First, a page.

A guest post by Jenny Alexander of The Painted Lily.
The holidays are officially upon us! My radio is ablaze with Christmas carols already and stores have been playing them for weeks now.
Everywhere we turn, especially right after Thanksgiving, there are gift choices laid out in front of us like a feast before the king. It’s like a Vegas buffet with something for everyone. Any store that you might visit has all of their best sellers and biggest sales right by the front door to catch your eye and snag what’s in your wallet.
But maybe you don’t want a run of the mill gift. Maybe you want something different. Giving a handmade gift is a great option. Giving handmade goods means that your loved one is receiving something beautifully and thoughtfully designed, something personalized just for them, something one of a kind or something that you don’t find in a store.
It’s a wonderful gift to give, full of thought and great intention!
What you might not realize is that giving a handmade gift, bought directly from the artist, is not only great for the recipient and great for you (cause you’re so thoughtful and sweet!) but is also terrific for the artist. It’s a perspective you might not have considered before and is something good to think about when deciding whether or not to give handmade items to the loved ones on your holiday list this year.
Artists are a hard working bunch, putting so much of themselves into their work. Putting that much of yourself out there isn’t always easy and artists are often left questioning their vision…
- Is it good enough?
- Will anyone like it?
- Does anyone “get it?”
- Should I even continue on?
The artist might have put other parts of their life on hold. Maybe they’ve quit their day job to make this dream happen. Maybe they’ve got a family to support and other little lives to maintain.
As a consumer, every handmade purchase you make directly contributes to the life of another person… a real live person who is paying bills and buying groceries just like you do. You are allowing that artistic mom to stay home with her kids and still live out her dream job. You are supporting that college grad to step out on their own and be a small business owner. The retiree you just purchased from may be using the profits from that sale to pay for doctors’ visits or medication.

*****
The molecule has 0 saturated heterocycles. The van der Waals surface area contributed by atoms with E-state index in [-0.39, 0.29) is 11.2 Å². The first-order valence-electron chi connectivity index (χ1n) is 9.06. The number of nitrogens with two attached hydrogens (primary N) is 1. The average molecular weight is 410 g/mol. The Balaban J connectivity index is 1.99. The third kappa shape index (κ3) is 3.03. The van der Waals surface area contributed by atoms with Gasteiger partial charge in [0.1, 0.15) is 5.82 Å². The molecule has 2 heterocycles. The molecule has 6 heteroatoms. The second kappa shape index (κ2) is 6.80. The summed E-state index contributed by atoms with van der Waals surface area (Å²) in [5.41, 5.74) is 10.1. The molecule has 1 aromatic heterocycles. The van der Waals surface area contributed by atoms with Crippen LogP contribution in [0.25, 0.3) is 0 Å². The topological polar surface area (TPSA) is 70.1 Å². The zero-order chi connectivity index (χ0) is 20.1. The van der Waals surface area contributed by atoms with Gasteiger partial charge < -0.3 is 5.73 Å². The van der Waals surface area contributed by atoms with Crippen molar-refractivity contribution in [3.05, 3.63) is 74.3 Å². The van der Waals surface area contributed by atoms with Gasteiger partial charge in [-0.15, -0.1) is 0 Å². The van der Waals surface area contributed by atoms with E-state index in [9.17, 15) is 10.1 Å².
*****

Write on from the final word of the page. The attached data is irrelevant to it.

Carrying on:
I’ve been running my own art business full time and, to be honest, each sale still gives me a thrill. Each friendly communication exchange with a buyer who loved what I made, still makes me shine a little brighter each day. The knowledge that people are using and enjoying the pieces I make, brings me great joy. My customers urge me to continue and tell me that they appreciate my work, my vision. They don’t even need to say a word – their “buying dollar” says it all.
My customers are helping me to contribute to my family’s financial situation and we are living a much bolder life than we could without their support. My children are learning the power of following your passion and are seeing the hard work it takes to make things happen. What a powerful lesson that my customers are allowing me to teach.
There are lots of ways to find handmade gifts this year to check off your Christmas list. Start keeping an eye out in your local newspapers or in your neighborhood for signs about upcoming holiday craft shows. These will be great ways to discover local talent and meet the artist in person.
And, don’t forget to check out great sites online like Etsy, ArtFire and Supermarket for hundreds of thousands of gift ideas. Buying on sites like these really opens up the choices for you and I guarantee you’re going to find things you’ve never seen before!
Buying handmade items as gifts, during the holidays or anytime of the year, is a win-win-win situation for the giver, the receiver and the maker.
As a consumer, buying handmade gives you great power – the power to directly affect the life of another human being.
What a thrill, what a responsibility, what a gift!
Jenny Alexander is the collage artist behind The Painted Lily. Her work is inspired by the imagery of the past and the comfort of home.